justice crime courtroom

Arrested Ukrainian national charged with running Raccoon Infostealer malware

The U.S. Department of Justice charged a Ukrainian national this week over his alleged role in an international cybercrime operation known as Raccoon Infostealer.

Mark Sokolovsky, 26, is accused of being one of the “key administrators” of the malicious software that infects computers and steals personal information, including email addresses, identification numbers, bank account and cryptocurrency information, according to court documents released Tuesday.  

Sokolovsky, also known online as “raccoonstealer,” is charged with four counts, including conspiracy to commit computer fraud, wire fraud, money laundering, and identity theft. If found guilty, he could face up to 20 years in prison.

The FBI has created a website where anyone can check if their data was compromised by Raccoon Infostealer malware. Potential victims are encouraged to fill out a complaint and share any damages experienced from their information being stolen.

“This type of malware feeds the cybercrime ecosystem, harvesting valuable information and allowing cybercriminals to steal from innocent Americans and citizens around the world,” said U.S. Attorney Ashley C. Hoff in a statement.

How it works

From 2018 through early 2022, Raccoon Infostealer was highly popular among threat actors. It was sold as malware-as-a-service on dark web forums like Exploit and was praised by hackers for its simplicity and customization.

Raccoon’s malware targeted popular browsers and desktop cryptocurrency wallets to steal passwords, cookies, and credit card numbers. It could also download files and capture screenshots on victims’ computers. 

In March, Raccoon Infostealer temporarily suspended operations, claiming that one of its administrators died during the war in Ukraine.

Around the same time, Sokolovsky was arrested in the Netherlands at the request of the FBI, and the U.S. is seeking his extradition. Sokolovsky has appealed to a Dutch court to stop his extradition to Texas for trial. Many Raccoon Infostealer victims live in the Western District of Texas — including El Paso, Austin and Killeen.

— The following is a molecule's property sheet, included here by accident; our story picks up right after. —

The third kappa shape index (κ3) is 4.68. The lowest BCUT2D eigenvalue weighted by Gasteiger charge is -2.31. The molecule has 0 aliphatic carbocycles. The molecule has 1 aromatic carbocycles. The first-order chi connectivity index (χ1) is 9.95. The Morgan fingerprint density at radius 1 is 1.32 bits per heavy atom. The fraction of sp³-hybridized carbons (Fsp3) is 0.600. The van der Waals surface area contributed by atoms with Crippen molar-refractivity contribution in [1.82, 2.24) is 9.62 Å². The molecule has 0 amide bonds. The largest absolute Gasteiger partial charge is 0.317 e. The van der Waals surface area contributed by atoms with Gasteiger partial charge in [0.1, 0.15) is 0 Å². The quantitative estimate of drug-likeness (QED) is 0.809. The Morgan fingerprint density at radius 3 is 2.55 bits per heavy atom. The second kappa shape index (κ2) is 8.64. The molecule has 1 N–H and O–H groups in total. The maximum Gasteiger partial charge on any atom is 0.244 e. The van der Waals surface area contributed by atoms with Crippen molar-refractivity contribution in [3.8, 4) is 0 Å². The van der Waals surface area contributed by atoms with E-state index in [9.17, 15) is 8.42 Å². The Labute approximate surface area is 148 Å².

With the help of Dutch and Italian authorities, the FBI also seized Raccoon Infostealer’s servers, taking them offline. In June, the group launched a new version of its malware.

Raccoon Infostealer administrators rent out its malware for $200 per month in cryptocurrency to steal data from victims’ computers, including log-in credentials, financial information, and other personal records. Malware is installed on the victims' computers through phishing emails.

The stolen information is then sent to one or more servers controlled by the Raccoon administrators. When the operation is completed, Raccoon deletes itself from the infected computer.

According to the indictment, millions of computers worldwide have been infected with the malware and more than 2 million people have had their personal data stolen. 

The FBI has identified over 50 million user credentials stolen with the help of Raccoon Infostealer. The Justice Department said it hasn't yet identified all of the data stolen by Raccoon Infostealer and continues to investigate.

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Daryna Antoniuk

Daryna Antoniuk

is a reporter for Recorded Future News based in Ukraine. She writes about cybersecurity startups, cyberattacks in Eastern Europe and the state of the cyberwar between Ukraine and Russia. She previously was a tech reporter for Forbes Ukraine. Her work has also been published at Sifted, The Kyiv Independent and The Kyiv Post.